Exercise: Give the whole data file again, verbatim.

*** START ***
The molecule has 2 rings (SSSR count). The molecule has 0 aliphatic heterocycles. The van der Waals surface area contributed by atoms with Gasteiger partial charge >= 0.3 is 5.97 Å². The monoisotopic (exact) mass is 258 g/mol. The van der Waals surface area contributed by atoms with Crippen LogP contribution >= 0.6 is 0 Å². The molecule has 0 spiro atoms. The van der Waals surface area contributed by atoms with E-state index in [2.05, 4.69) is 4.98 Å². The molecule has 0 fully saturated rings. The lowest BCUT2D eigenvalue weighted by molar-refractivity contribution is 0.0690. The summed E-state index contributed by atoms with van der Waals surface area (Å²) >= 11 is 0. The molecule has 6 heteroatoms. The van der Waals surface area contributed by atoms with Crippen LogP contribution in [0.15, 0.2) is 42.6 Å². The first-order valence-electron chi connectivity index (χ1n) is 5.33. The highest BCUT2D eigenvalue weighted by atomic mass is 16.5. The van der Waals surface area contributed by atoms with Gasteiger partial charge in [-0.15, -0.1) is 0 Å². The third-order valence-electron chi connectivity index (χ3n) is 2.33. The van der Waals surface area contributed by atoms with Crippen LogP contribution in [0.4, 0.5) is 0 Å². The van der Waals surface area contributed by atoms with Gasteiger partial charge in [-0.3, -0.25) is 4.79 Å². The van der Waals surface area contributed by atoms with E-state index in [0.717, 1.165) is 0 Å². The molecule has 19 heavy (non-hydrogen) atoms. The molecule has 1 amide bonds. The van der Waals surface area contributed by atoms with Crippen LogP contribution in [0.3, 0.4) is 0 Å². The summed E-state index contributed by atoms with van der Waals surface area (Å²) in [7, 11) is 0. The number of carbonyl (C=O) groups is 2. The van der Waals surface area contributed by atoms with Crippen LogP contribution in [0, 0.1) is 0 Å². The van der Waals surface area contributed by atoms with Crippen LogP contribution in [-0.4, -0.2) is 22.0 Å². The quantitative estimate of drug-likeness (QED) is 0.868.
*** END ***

The molecule has 2 rings (SSSR count). The molecule has 0 aliphatic heterocycles. The van der Waals surface area contributed by atoms with Gasteiger partial charge >= 0.3 is 5.97 Å². The monoisotopic (exact) mass is 258 g/mol. The van der Waals surface area contributed by atoms with Crippen LogP contribution >= 0.6 is 0 Å². The molecule has 0 spiro atoms. The van der Waals surface area contributed by atoms with E-state index in [2.05, 4.69) is 4.98 Å². The molecule has 0 fully saturated rings. The lowest BCUT2D eigenvalue weighted by molar-refractivity contribution is 0.0690. The summed E-state index contributed by atoms with van der Waals surface area (Å²) >= 11 is 0. The molecule has 6 heteroatoms. The van der Waals surface area contributed by atoms with Crippen LogP contribution in [0.15, 0.2) is 42.6 Å². The first-order valence-electron chi connectivity index (χ1n) is 5.33. The highest BCUT2D eigenvalue weighted by atomic mass is 16.5. The van der Waals surface area contributed by atoms with Gasteiger partial charge in [-0.15, -0.1) is 0 Å². The third-order valence-electron chi connectivity index (χ3n) is 2.33. The van der Waals surface area contributed by atoms with Crippen LogP contribution in [0.4, 0.5) is 0 Å². The van der Waals surface area contributed by atoms with Gasteiger partial charge in [-0.3, -0.25) is 4.79 Å². The van der Waals surface area contributed by atoms with E-state index in [0.717, 1.165) is 0 Å². The molecule has 19 heavy (non-hydrogen) atoms. The molecule has 1 amide bonds. The van der Waals surface area contributed by atoms with Crippen LogP contribution in [0.3, 0.4) is 0 Å². The summed E-state index contributed by atoms with van der Waals surface area (Å²) in [7, 11) is 0. The number of carbonyl (C=O) groups is 2. The van der Waals surface area contributed by atoms with Crippen LogP contribution in [0, 0.1) is 0 Å². The van der Waals surface area contributed by atoms with Crippen LogP contribution in [-0.4, -0.2) is 22.0 Å². The quantitative estimate of drug-likeness (QED) is 0.868.